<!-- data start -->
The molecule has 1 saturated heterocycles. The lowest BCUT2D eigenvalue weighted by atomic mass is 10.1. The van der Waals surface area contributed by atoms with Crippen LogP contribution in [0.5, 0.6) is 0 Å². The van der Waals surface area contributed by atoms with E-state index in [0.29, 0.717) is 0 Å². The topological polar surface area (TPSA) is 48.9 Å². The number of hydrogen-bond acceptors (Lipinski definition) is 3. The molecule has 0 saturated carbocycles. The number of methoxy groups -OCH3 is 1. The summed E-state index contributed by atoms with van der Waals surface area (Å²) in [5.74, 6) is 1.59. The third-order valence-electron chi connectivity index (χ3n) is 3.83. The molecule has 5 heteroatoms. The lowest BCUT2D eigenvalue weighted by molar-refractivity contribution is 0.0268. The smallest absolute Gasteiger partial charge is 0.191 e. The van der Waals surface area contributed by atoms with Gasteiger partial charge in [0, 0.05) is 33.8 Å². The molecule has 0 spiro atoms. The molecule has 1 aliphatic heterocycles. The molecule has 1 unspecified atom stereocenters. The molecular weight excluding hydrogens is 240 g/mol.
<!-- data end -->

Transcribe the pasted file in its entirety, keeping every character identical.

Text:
The molecule has 1 saturated heterocycles. The lowest BCUT2D eigenvalue weighted by atomic mass is 10.1. The van der Waals surface area contributed by atoms with Crippen LogP contribution in [0.5, 0.6) is 0 Å². The van der Waals surface area contributed by atoms with E-state index in [0.29, 0.717) is 0 Å². The topological polar surface area (TPSA) is 48.9 Å². The number of hydrogen-bond acceptors (Lipinski definition) is 3. The molecule has 0 saturated carbocycles. The number of methoxy groups -OCH3 is 1. The summed E-state index contributed by atoms with van der Waals surface area (Å²) in [5.74, 6) is 1.59. The third-order valence-electron chi connectivity index (χ3n) is 3.83. The molecule has 5 heteroatoms. The lowest BCUT2D eigenvalue weighted by molar-refractivity contribution is 0.0268. The smallest absolute Gasteiger partial charge is 0.191 e. The van der Waals surface area contributed by atoms with Gasteiger partial charge in [0, 0.05) is 33.8 Å². The molecule has 0 spiro atoms. The molecule has 1 aliphatic heterocycles. The molecule has 1 unspecified atom stereocenters. The molecular weight excluding hydrogens is 240 g/mol.